viernes, 3 de junio de 2016

MercatorNet: The daycare generation now demands ‘safe spaces’ at university

MercatorNet: The daycare generation now demands ‘safe spaces’ at university

The daycare generation now demands ‘safe spaces’ at university

It makes sense, if they missed out on 'comfort and home' as toddlers.
Laura Perrins | Jun 3 2016 | comment 

I have been giving the brain a good workout on all these students and their demands for safe spaces. Why do they want to go to university to be safe? Why do they want ban actual political parties like Ukip from campus? Why do they cry when you say "gender studies is not a thing."

Then, it occurred to me that this generation of students were probably the first to be put in heavy-duty long hours in nursery care. And this, dear reader is what we produce. Not robust adults thirsting for challenge and rigour, but tender toddler-adults making obscene demands and throwing tantrums when denied it.

We know long hours in nursery care can cause aggression, and we certainly have that from the Social Justice Warriors. “Milo Yiannopoulos’s event at DePaul University had to be cut short Tuesday night after protesters stormed the stage, blew whistles, grabbed the microphone out of the interviewer’s hand, and threatened to punch Yiannopoulos in the face.”

There is also the infamous case of the shrieking girl bellowing at a Yale University professor because he did not protect her from Halloween costumes. (That is not a joke).

The students sought an apology "for their hurt'’ and told the professor that his job was"‘to create a space of comfort and home" as opposed to a space of intellectual challenge, curiosity and investigation. This shrieking girl bellows that university was “not about creating an intellectual space but creating a home here,” and that he should step down from his position as master. For someone who demands a safe space she sure did swear a lot.

Now, I don’t know if these individual students endured serious daycare time, but I do know that in April 2001, in the US the National Institute of Child Health and Development released findings showing a link between long hours of non-maternal care for young children and aggressive behaviour.

This caused a major media meltdown in the US as it threatened to put the brakes on the whole the "kids are fine in daycare theory" so relentlessly pushed by the media and the feminists.

The current college generation grew up in the 1990s, and indeed daycare expanded and had been expanding in those years.

Toddlers who do long hours in nursery care are not only more aggressive, but also insecure. If you have doting, devoted mummy replaced by 21-year-old harassed daycare worker, you just do not get the same attention. You have to compete with all the other little hitters for attention. You are part of a group and you must conform – even if you are aged one.

So if they did not have that safe space of mother’s love on hand when little, is it really so surprising the students grow up to be "adults" desperately seeking it now?

Many students of generation shrieking girl did not have the maternal intimacy of care at home when toddlers so they seek it out now – to fill that void that grew in daycare.

Daycare is not that comfortable for barely verbal children, they just did not have the words to say that at the time. So they demand that comfort and home now, (a telling choice of words.) And as they shriek their way through university they look a little toddler-like, don’t they?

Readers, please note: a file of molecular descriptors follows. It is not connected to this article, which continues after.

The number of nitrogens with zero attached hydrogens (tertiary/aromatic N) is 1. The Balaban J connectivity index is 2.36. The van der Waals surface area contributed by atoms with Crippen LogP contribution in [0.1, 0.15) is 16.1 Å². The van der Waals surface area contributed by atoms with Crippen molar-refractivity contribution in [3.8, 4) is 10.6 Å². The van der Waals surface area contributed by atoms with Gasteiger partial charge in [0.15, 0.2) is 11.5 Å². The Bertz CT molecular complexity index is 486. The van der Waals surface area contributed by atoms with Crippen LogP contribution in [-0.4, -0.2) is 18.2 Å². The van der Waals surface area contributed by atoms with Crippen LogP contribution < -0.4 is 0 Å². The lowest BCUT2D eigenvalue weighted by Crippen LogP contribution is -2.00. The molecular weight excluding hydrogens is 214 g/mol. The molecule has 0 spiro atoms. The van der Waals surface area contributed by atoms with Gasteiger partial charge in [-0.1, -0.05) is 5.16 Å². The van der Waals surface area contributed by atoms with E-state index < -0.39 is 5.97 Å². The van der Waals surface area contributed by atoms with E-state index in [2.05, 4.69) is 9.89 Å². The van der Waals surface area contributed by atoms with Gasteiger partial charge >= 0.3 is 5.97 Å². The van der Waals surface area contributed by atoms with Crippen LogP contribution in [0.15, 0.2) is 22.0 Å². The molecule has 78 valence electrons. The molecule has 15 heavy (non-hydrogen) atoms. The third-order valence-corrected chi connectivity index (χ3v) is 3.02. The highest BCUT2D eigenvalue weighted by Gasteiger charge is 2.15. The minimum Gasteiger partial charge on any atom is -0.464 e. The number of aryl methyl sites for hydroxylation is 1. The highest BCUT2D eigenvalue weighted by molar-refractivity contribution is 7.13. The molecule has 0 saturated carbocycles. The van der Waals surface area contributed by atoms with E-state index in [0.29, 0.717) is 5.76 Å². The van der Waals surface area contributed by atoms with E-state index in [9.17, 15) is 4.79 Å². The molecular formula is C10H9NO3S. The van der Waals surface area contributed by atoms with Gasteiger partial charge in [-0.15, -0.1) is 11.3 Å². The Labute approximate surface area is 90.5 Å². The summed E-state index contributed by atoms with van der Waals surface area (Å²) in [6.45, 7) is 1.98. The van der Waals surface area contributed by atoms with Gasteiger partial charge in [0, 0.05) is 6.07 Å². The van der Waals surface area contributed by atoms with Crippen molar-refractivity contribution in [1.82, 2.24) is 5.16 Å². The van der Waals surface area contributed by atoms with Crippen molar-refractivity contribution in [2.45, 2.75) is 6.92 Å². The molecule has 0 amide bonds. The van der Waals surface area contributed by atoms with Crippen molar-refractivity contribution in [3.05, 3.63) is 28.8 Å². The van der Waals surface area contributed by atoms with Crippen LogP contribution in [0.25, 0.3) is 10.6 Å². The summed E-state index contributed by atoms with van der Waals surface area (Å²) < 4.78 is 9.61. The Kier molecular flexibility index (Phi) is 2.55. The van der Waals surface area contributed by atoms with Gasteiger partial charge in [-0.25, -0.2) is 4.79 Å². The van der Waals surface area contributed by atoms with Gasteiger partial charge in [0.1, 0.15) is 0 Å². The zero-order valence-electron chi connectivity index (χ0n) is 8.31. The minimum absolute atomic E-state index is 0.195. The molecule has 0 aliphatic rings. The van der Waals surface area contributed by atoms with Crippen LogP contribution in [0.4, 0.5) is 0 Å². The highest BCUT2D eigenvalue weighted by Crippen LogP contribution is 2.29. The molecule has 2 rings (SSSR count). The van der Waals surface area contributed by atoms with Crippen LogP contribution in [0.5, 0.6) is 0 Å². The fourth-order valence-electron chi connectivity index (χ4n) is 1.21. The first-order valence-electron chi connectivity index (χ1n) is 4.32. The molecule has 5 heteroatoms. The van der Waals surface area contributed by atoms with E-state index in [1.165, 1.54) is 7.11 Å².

They make crazy demands like using the boys toilets even though they are girls; they change their gender to grab the attention they were so ruthlessly denied in daycare. I am a person – I am unique and special, they say – don’t ignore my needs. I was ignored before but I will not take it anymore!

“Please save me from the unsafe space of other people’s views, of the scary Halloween costumes. I had to suck it up in daycare, but no longer. Now, finally as I emerge into adulthood, my elders will hear me.”

Laura Perrins is Co-Editor of The Conservative Woman, where this article was first published. It is republished here with permission.
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One day it was about a handful of individuals who had sexual identity problems; the next, it was about the US federal government telling schools they had to let boys into the girls' toilet block. How did transgenderism (and it really is an ism) come up on us so fast? What is driving this issue?
That is the question we put to some scholars and today we begin publishing their answers. Professor Mark Regnerus puts it down to marketing, and specifically to "framing" of the issue as an urgent human rights one. Marketing takes money, of course, but the LGBT movement seems to have pots of that.
One thing is clear: if anyone thought the sexual revolution was something that happened in the 1960s, they are sadly mistaken. What it's ultimately about is the subject of Stella Morabito's very perceptive article. Her concluding advice is something I agree with and am newly resolved to practise more consistently: never to use the word "gender" when we really mean "sex".
There's a cute video from The New Yorker on the front page -- about social awareness in the Facebook generation.
Enjoy, and see you Monday.

Carolyn Moynihan
Deputy Editor,

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The daycare generation now demands ‘safe spaces’ at university
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It makes sense, if they missed out on 'comfort and home' as toddlers.
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Arab, religious, insular, and distrustful of the Israeli state.
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Teenagers are definitely influenced by their online 'friends,' even if they barely know them.
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